Growing Sweet Corn from Sowing to Harvest

, written by Benedict Vanheems gb flag

Ripe sweet corn cob

There’s something pretty special about a handsome stand of homegrown sweet corn. But the real prize lies in harvesting it. Picking the cobs, then excitedly peeling back the sheath to reveal those full, creamy kernels is just magical! And there’s no better treat than cooking them straight away for the sweetest possible taste. If you fancy growing your own sweet corn this year, you’re in good company. Here are some tips to set you up for sweet success...

Growing Super Sweet Corn

Grow sweet corn in a spot that receives plenty of sunshine, in soil that’s been enriched with a lot of well-rotted organic matter such as compost. Corn’s lofty habit and feathery tassels makes it an attractive plant in its own right.

Hybrid varieties are usually the most reliable choices for cooler climates. If you want especially sweet cobs, then choose varieties described as such – many will even have the word ‘sweet’ or ‘sugar’ in the name.

How to Sow Sweet Corn

Corn loves the warmth and won’t tolerate frost. While the seeds may be sown directly outside once the soil has warmed up, the safest way to sow is into pots in the protection of a greenhouse, hoop house or cold frame. That way you can begin sowing three to four weeks before your last frost date and enjoy a head start on outdoor-sown corn – a huge advantage in shorter growing seasons.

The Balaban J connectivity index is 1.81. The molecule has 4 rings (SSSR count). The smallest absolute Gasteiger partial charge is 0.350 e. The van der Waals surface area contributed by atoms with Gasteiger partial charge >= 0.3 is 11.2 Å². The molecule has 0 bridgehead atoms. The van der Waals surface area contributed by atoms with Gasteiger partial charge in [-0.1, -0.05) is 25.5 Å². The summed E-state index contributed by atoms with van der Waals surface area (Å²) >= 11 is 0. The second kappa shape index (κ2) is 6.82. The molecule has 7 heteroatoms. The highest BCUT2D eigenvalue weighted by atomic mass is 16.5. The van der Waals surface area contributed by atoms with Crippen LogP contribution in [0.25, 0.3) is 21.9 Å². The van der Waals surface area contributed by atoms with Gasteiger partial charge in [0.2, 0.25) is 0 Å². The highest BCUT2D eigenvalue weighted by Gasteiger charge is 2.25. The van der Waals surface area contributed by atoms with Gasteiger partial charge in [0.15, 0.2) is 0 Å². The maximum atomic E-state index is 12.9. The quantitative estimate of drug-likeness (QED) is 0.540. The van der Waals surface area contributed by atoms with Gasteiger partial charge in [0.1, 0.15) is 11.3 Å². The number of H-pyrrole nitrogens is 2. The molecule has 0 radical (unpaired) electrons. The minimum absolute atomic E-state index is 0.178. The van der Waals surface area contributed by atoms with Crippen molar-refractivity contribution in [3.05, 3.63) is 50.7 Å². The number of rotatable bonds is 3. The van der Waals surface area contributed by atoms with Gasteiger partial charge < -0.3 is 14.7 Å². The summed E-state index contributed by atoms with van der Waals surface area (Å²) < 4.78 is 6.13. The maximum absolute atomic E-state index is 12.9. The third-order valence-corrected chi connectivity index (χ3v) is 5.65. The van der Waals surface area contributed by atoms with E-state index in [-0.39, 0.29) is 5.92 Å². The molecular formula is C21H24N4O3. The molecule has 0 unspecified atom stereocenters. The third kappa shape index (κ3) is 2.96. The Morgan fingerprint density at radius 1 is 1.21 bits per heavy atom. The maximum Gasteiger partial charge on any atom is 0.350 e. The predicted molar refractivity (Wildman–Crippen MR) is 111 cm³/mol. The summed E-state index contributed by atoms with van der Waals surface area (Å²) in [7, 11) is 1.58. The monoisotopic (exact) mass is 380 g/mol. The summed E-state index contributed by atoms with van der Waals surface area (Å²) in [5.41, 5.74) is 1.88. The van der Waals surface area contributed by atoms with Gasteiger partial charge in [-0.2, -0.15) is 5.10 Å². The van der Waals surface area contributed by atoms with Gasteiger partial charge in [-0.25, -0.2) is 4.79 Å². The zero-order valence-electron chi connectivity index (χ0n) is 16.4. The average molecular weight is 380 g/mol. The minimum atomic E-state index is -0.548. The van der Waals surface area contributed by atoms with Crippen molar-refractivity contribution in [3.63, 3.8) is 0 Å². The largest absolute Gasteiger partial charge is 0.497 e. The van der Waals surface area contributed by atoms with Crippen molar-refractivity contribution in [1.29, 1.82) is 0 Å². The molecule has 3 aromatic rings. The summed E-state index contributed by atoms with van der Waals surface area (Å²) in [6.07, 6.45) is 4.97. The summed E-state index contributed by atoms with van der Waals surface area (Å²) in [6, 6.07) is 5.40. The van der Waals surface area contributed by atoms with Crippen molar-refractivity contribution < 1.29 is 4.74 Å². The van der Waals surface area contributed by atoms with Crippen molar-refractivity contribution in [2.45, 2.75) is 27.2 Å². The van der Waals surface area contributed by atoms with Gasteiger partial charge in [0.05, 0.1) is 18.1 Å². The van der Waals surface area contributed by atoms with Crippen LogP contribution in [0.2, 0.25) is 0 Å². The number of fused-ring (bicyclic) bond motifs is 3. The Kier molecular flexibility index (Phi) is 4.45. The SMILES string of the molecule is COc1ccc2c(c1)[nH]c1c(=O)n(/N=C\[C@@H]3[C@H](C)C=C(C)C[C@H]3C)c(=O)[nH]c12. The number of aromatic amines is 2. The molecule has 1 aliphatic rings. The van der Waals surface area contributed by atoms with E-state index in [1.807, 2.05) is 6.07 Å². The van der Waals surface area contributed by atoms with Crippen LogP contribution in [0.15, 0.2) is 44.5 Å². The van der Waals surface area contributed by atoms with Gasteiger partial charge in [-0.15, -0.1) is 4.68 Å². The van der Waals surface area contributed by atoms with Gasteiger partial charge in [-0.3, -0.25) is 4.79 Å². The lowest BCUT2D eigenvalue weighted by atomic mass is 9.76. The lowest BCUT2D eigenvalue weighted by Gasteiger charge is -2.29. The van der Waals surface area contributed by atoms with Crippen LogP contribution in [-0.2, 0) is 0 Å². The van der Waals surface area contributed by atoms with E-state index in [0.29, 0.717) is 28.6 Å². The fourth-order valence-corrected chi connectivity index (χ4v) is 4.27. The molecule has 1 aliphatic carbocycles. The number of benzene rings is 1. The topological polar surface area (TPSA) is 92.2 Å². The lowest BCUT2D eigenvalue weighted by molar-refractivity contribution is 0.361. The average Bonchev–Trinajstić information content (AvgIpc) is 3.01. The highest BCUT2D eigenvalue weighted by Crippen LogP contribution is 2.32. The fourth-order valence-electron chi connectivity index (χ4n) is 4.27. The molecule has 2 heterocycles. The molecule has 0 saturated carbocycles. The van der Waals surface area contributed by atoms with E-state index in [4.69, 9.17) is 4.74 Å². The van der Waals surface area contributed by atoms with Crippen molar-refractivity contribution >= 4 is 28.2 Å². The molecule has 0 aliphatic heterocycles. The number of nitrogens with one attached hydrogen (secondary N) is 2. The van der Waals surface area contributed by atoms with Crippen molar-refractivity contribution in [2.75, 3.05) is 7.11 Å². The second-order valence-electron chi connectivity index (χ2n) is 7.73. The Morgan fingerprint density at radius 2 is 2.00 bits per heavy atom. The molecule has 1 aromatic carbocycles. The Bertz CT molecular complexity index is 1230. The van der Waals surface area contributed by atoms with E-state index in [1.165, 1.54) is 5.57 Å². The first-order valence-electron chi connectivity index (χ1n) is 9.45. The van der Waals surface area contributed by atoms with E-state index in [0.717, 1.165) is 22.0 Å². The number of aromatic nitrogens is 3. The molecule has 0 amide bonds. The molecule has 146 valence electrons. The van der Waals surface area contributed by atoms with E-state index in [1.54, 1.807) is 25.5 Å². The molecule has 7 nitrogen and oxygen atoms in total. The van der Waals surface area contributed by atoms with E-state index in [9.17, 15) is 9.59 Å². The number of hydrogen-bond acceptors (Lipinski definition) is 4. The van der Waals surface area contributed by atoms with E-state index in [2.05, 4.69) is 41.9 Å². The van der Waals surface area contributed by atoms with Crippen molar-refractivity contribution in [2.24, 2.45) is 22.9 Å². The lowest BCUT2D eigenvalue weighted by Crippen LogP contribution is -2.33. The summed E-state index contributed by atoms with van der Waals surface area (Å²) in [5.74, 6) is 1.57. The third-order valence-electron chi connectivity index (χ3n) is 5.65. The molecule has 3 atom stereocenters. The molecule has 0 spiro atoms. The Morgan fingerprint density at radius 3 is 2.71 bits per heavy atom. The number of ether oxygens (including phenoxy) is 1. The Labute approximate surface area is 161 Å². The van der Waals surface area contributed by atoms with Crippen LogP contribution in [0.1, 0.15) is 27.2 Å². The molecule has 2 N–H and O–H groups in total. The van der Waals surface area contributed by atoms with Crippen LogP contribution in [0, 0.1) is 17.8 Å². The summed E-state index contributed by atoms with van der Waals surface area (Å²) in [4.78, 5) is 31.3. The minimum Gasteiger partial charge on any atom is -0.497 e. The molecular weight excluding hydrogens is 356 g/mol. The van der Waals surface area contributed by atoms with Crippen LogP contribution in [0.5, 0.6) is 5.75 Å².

Sow eight to ten seeds half an inch (1cm) deep into four inch- (10cm) wide pots. You can use any general purpose or seed-starting potting mix. Alternatively, sow into smaller pots or plug trays, sowing two seeds to each pot or module then removing the weakest of the two seedlings.

“Sweet
Sweet corn hates the cold and is best started off in a greenhouse, hoop house or cold frame

Keep pots moist as they grow on. Ideally they should be about six inches (15cm) tall by the time you’re ready to plant them outside. Harden off the plants as your recommended planting time approaches by leaving them outside for increasingly longer spells over the course of about a week.

How to Plant Sweet Corn

Sweet corn is wind-pollinated, so instead of planting them in a long row, set your plants out in a block for the highest chance of success. If the corn isn’t well pollinated, it will still grow but will be missing many of the kernels from the cob.

Remove your young plants from their pots, then very carefully tease their roots apart. Try to retain as much of the soil around the roots as possible. Now plant your sweet corn 18 inches (45cm) apart in both directions. Dig a hole for each plant, feed the roots to the bottom of the hole then firm the soil back in.

“Growing
Sweet corn is best grown in blocks rather than rows for the best harvests

Sprawling squashes make a great companion for sweet corn. The squash will carpet the ground and help suppress weeds as the sweet corn grows skywards.

Caring for Sweet Corn